Nations Children’s Fund (UNICEF) has just released its annual “The
State of the World’s Children” report for 2005.
like “catastrophe,” UNICEF’s Executive Director Carol Bellamy warns
that the “triple whammy” of AIDS, conflict and poverty has reversed
previous gains on children’s survival, health and education.
of UNICEF claim the agency and Bellamy
have contributed to the crisis by focusing on political causes and
steering UNICEF away from the “core business” of ensuring children’s
approach” (focusing on children’s “rights” as opposed to their simple
physical survival), Horton said, has also been devastating to children,
an estimated 10 million of whom die from preventable causes before
the age of five every year.
“All the indications are that the fourth Millennium Development
Goal of reducing by two-thirds, between 1990 and 2015, the under-five
mortality rate will not be met in many countries.” No sub-Saharan
country in Africa, he said, appears to be “on target to reach that
What is the
created in 1946
to provide emergency aid to the children of Europe who were starving
after World War II. In 1989, however, the U.N. adopted the Convention
on the Rights of the Child, a legally binding, international
document that extends to children “civil and political rights as
well as economic, social and cultural rights.”
The CRC launched
fundamental shift away from UNICEF’s original role of ensuring
children’s raw survival. This steady drift away from UNICEF’s core
purpose can be seen in two protocols added to the CRC in 2002. One
addresses the issue of war; the other, child prostitution and child
the “language of rights means little to a child stillborn, an infant
dying in pain from pneumonia or a child desiccated by famine.”
He urged a
“reorientation” toward the child-survival policies of Bellamy’s
American predecessor James Grant. Grant’s “Child
Survival and Development Revolution” stressed “four simple interventions:
growth monitoring, oral rehydration therapy, breastfeeding, and
credits Grant with saving the lives of over 20 million children.
of its “children’s rights” vision is also vulnerable to criticism.
Indeed, UNICEF’s Medium
Term Strategic Plan is more of a blueprint for social engineering
along radical feminist lines. The plan states, “UNICEF will advocate
for legal reforms and adoption of policies and programs that will
raise the status of girls and women both in the family and in society.”
programs it champions seem to have little connection to basic rights.
example of how UNICEF’s vision is being implemented under Bellamy
is the International Children’s Day of Broadcasting. This program
Sotak (Speak Up), a two-hour weekly program created by and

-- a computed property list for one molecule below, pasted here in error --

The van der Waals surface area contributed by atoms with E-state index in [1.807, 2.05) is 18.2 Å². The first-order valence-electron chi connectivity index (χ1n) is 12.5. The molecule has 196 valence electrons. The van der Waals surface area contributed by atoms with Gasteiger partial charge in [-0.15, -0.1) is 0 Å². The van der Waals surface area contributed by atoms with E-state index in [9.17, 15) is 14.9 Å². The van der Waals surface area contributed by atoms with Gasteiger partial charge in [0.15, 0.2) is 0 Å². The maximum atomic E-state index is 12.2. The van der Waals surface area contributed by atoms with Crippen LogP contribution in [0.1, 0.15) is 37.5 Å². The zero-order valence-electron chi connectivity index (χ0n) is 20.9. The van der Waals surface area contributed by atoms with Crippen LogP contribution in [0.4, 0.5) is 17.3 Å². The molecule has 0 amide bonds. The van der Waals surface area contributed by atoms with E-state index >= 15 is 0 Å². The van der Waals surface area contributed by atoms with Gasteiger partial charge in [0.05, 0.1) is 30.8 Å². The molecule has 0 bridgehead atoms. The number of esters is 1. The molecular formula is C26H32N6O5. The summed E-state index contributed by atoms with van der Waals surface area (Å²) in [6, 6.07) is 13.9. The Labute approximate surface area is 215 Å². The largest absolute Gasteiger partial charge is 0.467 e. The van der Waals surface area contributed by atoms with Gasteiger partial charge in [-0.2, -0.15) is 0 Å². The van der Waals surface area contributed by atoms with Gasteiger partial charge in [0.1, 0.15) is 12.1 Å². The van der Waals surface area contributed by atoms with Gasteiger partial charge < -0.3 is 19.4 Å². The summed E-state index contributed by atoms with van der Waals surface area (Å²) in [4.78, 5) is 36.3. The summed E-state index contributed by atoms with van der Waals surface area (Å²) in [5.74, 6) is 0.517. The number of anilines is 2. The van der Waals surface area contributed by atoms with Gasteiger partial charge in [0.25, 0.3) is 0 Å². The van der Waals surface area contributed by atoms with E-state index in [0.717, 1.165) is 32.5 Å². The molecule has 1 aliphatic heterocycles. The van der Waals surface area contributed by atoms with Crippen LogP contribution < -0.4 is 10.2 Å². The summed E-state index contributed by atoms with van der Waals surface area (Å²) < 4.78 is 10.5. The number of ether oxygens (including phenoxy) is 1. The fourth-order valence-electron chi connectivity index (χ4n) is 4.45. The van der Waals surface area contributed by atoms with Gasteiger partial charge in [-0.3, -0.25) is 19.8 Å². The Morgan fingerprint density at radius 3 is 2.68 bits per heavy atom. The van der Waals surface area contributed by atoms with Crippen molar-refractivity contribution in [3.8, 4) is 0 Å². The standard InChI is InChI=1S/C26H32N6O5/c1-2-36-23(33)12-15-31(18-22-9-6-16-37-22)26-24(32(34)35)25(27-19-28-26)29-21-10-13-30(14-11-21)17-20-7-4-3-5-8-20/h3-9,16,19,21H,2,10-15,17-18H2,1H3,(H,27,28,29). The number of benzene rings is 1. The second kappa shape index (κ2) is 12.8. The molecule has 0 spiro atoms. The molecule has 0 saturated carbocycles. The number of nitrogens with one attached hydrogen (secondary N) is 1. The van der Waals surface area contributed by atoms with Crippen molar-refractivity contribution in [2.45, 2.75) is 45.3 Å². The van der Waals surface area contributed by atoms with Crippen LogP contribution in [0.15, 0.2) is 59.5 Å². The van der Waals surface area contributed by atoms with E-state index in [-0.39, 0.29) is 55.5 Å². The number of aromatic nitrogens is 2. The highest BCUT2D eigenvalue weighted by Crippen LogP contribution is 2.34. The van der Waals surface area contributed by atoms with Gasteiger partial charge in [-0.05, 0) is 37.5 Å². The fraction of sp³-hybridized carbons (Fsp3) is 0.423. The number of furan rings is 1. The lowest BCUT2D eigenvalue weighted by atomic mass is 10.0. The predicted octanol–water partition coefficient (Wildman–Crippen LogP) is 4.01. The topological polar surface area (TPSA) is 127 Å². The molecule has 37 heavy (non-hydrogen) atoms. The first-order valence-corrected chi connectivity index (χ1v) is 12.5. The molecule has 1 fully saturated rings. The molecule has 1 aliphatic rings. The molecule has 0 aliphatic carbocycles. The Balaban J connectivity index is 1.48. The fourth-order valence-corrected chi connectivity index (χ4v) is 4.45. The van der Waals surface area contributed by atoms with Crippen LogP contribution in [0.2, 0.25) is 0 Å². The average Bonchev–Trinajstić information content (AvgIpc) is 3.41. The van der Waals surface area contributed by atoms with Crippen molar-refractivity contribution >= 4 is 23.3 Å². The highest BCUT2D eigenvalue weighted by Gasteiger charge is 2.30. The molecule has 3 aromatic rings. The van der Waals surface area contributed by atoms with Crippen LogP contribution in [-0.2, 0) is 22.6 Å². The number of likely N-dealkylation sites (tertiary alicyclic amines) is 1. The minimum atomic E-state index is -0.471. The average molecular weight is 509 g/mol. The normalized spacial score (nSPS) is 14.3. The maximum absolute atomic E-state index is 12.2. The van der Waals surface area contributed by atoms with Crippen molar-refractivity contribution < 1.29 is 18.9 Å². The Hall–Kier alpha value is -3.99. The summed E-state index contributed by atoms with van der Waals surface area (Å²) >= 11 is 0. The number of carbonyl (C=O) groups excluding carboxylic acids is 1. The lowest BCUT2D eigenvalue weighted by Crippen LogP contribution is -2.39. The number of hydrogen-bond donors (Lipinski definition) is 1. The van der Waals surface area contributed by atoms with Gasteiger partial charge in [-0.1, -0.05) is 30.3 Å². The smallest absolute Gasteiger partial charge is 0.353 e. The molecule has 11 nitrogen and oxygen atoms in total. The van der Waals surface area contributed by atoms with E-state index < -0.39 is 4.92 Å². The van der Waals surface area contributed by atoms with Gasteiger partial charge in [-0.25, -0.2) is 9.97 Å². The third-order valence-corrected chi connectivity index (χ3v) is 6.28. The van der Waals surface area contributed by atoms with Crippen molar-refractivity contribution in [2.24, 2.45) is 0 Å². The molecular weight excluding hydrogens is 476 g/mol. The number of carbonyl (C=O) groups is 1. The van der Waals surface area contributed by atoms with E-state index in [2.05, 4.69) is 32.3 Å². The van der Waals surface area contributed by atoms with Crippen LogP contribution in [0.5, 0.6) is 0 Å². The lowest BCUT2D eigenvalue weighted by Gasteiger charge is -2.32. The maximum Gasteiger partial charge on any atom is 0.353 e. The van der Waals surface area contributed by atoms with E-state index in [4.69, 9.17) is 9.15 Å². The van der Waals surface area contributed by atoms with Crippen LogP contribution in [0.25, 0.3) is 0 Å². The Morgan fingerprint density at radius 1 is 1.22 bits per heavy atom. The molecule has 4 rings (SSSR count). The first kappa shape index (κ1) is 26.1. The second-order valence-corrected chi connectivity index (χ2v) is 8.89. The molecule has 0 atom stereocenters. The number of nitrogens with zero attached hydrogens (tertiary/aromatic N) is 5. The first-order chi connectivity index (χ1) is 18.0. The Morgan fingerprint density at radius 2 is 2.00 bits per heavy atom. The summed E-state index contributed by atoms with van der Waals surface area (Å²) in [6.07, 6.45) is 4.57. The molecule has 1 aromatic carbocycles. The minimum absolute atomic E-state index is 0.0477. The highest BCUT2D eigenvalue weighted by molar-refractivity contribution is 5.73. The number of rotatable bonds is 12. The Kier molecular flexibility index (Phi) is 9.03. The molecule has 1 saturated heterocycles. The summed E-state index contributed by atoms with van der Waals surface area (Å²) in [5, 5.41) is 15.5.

for Palestinian young people.
20-member programming board for India’s newest kids’ TV channel,
which convenes for “board meetings”; all members are between 8
and 15 years old. (For an in-depth analysis of UNICEF’s social
engineering, please see The
United Nations Children’s Fund: Women or Children First? by
Douglas A. Sylva.)
There is clearly
a conflict in Bellamy stating, “We believe AIDS is the worst catastrophe
ever to hit the world,” yet having UNICEF focus on programs such
In a world
of unlimited options and bottomless pockets, there would be no conflict
between pursuing children’s health and children’s rights. But UNICEF’s
new report cries out for increased funding precisely because money
is limited and all goals cannot be pursued in tandem. Indeed, overall
funding to the U.N. may well tighten due to the backlash surrounding
recent corruption scandals, especially the Oil-for-Food
of UNICEF is not merely a statement of conscience. It is also a
matter of strategy. Next year, U.N. Secretary-General Kofi Annan
will appoint a new leader for UNICEF. Traditionally, the appointment
has gone to an American. (Even though the U.S. is not a signatory
to the CRC, it is the U.N.’s largest donor.) The appointment is
made basically at Annan’s discretion and the selection process is
As Horton commented,
“This mysterious procedure leaves open the possibility of crude
political deal-making in identifying an acceptable candidate.” Clearly,
Horton wishes to surround the appointment with a
debate heated enough to melt away mystery and permit no deal-making.
was controversial and occurred only after a campaign on her behalf
by President Clinton. Then-Secretary-General Boutros-Ghali had preferred
a European candidate.
appointment may be the most controversial in UNICEF’s history. In
part, it will be a struggle for the soul of the agency. But, as
in all things U.N., it will also involve jockeying for political
position. Members from the European Union seem particularly eager
to diminish America’s role in UNICEF without, of course, diminishing
that “the next executive director of UNICEF is likely to be an American,
irrespective of the person’s skills or experience” is understandable
given how ill-equipped Bellamy was for the job. But it would be
easy for the goal of saving children to become lost in the politics
of the U.N., especially with its increasingly anti-American atmosphere.
It will be
interesting to watch events unfold.
McElroy [send her mail]
is the editor of ifeminists.com
and a research fellow for The
Independent Institute in Oakland, Calif. She is the author and
editor of many books and articles, including the new book, Liberty
for Women: Freedom and Feminism in the 21st Century
(Ivan R. Dee/Independent Institute, 2002).